Sanjay Dhar’s on-site working conditions in India

Until the late 1980s in India, education in the conservation of cultural material was limited to on-the-job training of government employees in museums and similar institutions. I was among the trainees to join the first postgraduate diploma introduced at the National Museum, New Delhi. On completion, I then had an opportunity to assist in the setting up of a conservation laboratory for the Indian National Trust for Art and Cultural Heritage (INTACH). My development as a professional and a student of conservation science is largely due to the range of challenges that a large and culturally diverse country like India has to offer.

Through the years, the damage and loss of beautiful wall paintings in India—the direct result of a lack of trained personnel, relevant professional institutions and understanding of the paintings’ technical diversity—was a source of personal anguish.

In 1995, my colleagues and I made a decision to develop expertise in wall painting conservation with a challenging project in Rajasthan, western India. Technical literature was scarce and the internet’s impact had not yet been realised. The slow and tortuous journey through this project helped in developing a team of dedicated professionals and a cautious methodology.

After a decade, I decided to launch the first private consultancy in the conservation of wall paintings in India with my first foray into Ladakh in the Himalayan region of North India. The wall paintings in Ladakh present multiple challenges, including logistical problems, an extreme environment and a poor understanding of the original materials and techniques of the spectacular paintings.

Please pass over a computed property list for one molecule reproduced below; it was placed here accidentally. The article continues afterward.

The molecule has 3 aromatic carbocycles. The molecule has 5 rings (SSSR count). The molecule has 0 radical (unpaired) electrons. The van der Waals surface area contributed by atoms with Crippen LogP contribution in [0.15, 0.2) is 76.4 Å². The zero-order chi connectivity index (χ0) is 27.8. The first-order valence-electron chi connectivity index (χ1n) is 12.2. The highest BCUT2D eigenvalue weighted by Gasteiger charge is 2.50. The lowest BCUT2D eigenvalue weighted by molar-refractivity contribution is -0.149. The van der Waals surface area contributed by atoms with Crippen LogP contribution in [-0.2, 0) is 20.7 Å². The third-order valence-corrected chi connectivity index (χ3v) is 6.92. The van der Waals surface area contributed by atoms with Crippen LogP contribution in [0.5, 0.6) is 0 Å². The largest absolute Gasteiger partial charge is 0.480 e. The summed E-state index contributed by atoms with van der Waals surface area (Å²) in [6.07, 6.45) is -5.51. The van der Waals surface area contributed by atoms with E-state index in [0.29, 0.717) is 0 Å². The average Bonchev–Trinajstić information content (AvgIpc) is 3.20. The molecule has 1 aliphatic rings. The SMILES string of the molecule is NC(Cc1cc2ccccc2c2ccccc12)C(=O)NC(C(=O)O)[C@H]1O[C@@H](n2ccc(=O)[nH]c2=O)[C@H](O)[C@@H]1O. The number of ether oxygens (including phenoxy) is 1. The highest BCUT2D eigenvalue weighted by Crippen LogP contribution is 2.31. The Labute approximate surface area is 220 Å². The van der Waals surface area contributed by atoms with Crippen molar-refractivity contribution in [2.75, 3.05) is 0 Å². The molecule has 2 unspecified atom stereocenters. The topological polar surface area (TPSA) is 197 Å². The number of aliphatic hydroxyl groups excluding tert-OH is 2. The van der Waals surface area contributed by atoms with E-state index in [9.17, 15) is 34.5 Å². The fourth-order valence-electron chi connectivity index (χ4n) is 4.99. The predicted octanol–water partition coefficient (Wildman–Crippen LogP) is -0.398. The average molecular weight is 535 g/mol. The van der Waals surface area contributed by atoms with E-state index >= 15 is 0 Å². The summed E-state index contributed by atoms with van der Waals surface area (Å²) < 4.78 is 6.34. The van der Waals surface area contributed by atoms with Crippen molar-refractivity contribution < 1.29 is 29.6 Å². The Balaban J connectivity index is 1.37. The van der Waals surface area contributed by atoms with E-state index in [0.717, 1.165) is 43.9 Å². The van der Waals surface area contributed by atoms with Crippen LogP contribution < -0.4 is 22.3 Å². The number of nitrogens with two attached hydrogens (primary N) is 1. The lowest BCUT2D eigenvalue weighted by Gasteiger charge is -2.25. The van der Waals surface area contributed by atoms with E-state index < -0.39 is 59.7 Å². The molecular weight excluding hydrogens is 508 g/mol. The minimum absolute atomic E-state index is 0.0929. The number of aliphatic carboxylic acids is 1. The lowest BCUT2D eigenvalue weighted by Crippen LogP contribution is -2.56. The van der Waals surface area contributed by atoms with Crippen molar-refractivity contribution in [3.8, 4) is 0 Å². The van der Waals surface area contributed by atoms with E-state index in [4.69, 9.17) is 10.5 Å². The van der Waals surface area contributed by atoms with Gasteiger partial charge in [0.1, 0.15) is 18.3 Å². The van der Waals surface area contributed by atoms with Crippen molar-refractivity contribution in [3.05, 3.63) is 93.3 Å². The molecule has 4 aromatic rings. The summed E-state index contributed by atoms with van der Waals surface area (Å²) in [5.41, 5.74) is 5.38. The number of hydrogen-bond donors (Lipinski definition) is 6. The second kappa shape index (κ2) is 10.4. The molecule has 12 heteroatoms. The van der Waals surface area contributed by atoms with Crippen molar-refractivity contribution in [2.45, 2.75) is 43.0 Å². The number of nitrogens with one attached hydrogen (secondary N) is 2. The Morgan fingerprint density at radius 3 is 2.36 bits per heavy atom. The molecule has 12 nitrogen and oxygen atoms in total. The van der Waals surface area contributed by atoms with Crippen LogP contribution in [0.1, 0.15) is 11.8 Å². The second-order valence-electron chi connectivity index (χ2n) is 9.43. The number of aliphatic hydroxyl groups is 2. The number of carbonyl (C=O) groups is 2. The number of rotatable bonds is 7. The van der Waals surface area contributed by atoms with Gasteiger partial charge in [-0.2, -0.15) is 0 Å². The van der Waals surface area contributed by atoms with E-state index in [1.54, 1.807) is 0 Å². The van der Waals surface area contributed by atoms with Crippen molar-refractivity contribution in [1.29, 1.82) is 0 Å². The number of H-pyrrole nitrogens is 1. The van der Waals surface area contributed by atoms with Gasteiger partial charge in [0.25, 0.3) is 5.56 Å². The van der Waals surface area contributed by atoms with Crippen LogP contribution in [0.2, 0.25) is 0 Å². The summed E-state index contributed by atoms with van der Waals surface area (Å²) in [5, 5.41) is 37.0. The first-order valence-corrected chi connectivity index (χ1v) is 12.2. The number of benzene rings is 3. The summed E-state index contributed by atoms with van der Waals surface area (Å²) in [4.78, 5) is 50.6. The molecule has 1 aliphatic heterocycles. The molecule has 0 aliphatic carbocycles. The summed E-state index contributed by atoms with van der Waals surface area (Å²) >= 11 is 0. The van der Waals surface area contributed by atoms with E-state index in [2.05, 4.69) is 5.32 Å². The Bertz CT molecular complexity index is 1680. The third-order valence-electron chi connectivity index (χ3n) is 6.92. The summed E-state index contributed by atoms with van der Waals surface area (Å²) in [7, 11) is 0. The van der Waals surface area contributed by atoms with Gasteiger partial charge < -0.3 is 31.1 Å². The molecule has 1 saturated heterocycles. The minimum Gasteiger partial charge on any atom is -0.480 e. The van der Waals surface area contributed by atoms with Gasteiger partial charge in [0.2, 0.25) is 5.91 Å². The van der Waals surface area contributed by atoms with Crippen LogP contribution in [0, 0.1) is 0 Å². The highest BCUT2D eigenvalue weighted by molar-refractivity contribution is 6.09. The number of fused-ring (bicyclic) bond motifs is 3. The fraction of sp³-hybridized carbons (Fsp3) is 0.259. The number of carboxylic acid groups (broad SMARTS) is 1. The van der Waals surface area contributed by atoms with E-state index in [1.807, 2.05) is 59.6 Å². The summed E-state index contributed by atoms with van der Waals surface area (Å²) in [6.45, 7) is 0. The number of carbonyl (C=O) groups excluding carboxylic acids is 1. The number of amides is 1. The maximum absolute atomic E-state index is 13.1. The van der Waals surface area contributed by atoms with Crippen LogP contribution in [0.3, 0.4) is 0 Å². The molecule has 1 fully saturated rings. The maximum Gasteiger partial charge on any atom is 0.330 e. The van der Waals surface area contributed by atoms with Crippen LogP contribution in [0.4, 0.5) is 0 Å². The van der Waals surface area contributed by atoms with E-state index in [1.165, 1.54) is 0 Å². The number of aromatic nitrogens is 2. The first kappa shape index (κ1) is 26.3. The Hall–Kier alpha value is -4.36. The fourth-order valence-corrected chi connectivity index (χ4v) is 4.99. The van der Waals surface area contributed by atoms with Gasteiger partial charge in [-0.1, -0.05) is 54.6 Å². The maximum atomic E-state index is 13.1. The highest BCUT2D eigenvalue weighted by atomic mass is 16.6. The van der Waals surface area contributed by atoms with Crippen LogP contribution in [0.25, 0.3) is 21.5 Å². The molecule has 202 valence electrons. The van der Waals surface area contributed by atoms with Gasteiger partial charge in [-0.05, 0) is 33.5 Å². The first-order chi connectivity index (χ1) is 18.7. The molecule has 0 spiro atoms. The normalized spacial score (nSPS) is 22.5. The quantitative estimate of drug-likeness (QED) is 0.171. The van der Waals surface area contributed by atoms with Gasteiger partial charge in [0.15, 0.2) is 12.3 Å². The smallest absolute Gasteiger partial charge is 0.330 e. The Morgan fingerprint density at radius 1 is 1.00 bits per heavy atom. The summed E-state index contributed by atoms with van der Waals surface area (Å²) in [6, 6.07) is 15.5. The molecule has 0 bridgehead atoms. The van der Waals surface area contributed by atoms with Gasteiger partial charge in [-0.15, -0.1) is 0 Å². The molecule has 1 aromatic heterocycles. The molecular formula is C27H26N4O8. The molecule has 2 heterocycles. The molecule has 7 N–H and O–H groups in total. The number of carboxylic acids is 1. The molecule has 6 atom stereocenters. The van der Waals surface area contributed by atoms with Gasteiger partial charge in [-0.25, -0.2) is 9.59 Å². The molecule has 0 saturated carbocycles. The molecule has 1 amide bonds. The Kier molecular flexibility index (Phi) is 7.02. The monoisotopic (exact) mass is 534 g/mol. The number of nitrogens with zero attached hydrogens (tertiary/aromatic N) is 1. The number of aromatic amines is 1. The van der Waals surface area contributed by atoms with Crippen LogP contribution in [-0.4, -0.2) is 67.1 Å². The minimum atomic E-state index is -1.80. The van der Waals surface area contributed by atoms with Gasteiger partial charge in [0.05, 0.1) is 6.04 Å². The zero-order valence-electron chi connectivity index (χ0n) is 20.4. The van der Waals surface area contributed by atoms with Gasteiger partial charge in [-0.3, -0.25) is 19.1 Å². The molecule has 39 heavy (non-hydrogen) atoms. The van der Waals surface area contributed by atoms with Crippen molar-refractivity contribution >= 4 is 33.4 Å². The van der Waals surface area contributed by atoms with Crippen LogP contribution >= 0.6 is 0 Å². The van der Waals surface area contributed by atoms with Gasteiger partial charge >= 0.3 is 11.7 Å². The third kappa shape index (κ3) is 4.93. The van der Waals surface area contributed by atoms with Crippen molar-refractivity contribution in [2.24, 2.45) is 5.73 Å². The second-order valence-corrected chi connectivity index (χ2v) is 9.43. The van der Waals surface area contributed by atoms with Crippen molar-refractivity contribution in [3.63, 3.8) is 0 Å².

In 2009, I was presented with an opportunity to undertake a part-time PhD at The Courtauld Institute of Art as an Akzo Nobel Scholar. The Courtauld’s Conservation of Wall Painting Department has re-defined education and training in this field of conservation and has made a significant contribution to the way wall paintings are conserved today. I believe that my research on Assessing and Managing Risk: Himalayan Wall Paintings will make a material contribution to the manner in which Himalayan paintings are preserved for the future.

I am currently in the process of conducting technical studies to understand and develop the scope of imaging techniques for risk assessment at the sites identified for my case studies.

The opportunity of pursuing research at The Courtauld Institute of Art is literally a ‘dream come true’ thanks to the generous support of my donor.

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